"Our legacy of the past" or why we divided the V512
As the saying goes, the first step is always the hardest. That's exactly what happened in our case – after delaying it for so long, we have finally split the V512 diagnostic rule. You can read more about the causes and consequences in this little note.
We originally implemented one of the first general analysis (GA) diagnostics, V512, with certain imperfections. Once upon a time (in 2013, according to the documentation), this diagnostic covered buffer overflow and buffer underflow errors. We've known for a while that this was incorrect. However, the diagnostic rule functioned well, so changing its behavior seemed overreaching. So that's how it was.
Then why change anything, you may ask? But there is a reason, and a pretty good one. From time to time, customers contacted our support to point out that V512 unintentionally combines two almost contradictory diagnostic rules. And the certainty level of buffer underflow warnings is much lower than that of the buffer overflow warnings. Moreover, buffer underflow warnings are almost always false positives. Here's a recent case:
"The buffer underflow warning is absolutely harmful. For example, the function code: we create a buffer on the stack (1KB). Next, if the input argument is 1, we copy 100 bytes into that buffer from one place. Otherwise, we copy 1KB from another place. Then we output the converted buffer contents (of course, taking into account the length of what was copied to the buffer). And then PVS-Studio issues a buffer underflow warning because you've copied 100 bytes. So, who is wrong?".
Generally, people only want to see warnings about buffer overflow and almost never about buffer underflow. And different certainty levels don't help much. Customers need an easy way to turn off the buffer underflow diagnostic rule. We needed to separate the buffer overflow diagnostic rule to ensure that customers could keep getting helpful buffer overflow warnings without being distracted by unneeded buffer underflow warnings.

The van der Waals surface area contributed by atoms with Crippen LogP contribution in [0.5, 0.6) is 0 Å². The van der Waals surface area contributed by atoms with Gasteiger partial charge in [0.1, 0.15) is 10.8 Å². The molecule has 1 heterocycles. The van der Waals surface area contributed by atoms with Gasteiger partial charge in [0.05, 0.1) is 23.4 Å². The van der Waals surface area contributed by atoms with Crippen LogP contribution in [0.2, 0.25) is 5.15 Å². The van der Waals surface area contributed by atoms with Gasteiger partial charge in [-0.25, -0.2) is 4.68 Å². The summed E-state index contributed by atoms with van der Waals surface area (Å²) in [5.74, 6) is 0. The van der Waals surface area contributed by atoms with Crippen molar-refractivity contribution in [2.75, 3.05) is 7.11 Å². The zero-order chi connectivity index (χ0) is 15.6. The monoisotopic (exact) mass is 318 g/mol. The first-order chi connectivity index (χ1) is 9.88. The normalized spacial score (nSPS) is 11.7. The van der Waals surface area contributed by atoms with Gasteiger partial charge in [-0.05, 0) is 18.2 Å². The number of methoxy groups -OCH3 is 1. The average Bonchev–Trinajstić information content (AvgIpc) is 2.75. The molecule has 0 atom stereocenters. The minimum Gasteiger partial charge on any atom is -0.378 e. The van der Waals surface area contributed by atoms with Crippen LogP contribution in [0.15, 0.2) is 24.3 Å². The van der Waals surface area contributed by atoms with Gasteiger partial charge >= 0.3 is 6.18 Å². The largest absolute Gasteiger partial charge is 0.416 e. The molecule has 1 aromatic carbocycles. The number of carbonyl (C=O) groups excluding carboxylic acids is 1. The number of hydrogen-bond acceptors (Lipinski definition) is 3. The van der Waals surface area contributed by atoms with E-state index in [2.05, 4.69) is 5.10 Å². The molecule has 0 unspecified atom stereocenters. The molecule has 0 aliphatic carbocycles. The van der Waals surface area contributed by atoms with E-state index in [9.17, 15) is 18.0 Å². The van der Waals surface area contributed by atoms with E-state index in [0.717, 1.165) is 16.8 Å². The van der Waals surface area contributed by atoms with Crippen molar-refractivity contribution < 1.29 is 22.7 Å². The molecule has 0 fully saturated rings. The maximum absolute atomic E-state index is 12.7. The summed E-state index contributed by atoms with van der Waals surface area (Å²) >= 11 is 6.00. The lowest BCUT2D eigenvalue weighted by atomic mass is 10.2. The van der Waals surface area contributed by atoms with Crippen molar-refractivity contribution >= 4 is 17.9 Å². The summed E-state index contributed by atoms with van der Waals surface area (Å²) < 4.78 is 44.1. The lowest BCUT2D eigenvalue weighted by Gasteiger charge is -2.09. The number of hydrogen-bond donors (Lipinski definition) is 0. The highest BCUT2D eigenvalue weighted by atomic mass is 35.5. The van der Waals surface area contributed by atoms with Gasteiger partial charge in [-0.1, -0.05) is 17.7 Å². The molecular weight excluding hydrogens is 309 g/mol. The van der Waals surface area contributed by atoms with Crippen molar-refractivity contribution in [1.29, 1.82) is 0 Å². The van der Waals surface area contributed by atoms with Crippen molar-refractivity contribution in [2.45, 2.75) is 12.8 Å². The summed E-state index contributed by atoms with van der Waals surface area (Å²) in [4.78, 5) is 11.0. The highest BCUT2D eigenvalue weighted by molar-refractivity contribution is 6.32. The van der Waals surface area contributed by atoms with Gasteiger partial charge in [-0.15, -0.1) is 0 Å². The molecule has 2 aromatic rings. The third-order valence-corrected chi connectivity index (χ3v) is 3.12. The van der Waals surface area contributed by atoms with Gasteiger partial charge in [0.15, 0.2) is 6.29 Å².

So, we had to do something about it, and for some reason we decided... No, not to split up the diagnostics. Not yet :) We only decided to implement a special comment –//‑V512_UNDERFLOW_OFF, which disables the buffer underflow detection. Equally, we implemented a similar comment to disable the buffer overflow detection –//‑V512_OVERFLOW_OFF. We wonder if anyone has ever used the last one...
It all seemed like some kind of a quick and dirty fix to overcome the problem. Just slap some duct tape on it, why not! But now, sadly, no one can remember (or does not want to confess) why this particular decision was taken. Nevertheless, we
bypassed solved the problem, updated the documentation, and decided that everyone would be happy. But instead, customers continued to request support. So, what was the matter?
I'm unlikely to surprise you now, but in fact, people commonly look at the documentation only if something goes wrong. Well, since people kept getting warnings for correct code, they kept contacting our support. We had to regularly explain that the behavior was expected. We recommended the use of our special comments to suppress the warnings.
Eventually, we got a bit fed up with all these ongoing explanations, so we finally decided to split the diagnostic rules: the V512 was to be kept for buffer overflow errors, and the V1086 was to be the new one for buffer underflow errors. To avoid any confusion, we renamed them. From now on, the diagnostic rules are called as follows:
- V512. Call of the 'Foo' function will lead to buffer overflow.
- V1086. Call of the 'Foo' function will lead to buffer underflow.
However, even then, some oddities remained. In order to maintain backward compatibility, we had to keep supporting the once-built special comments. The //‑V512_OVERFLOW_OFF will suppress the V512, and //‑V512_UNDERFLOW_OFF will suppress the V1086. Well, that was our "legacy of the past".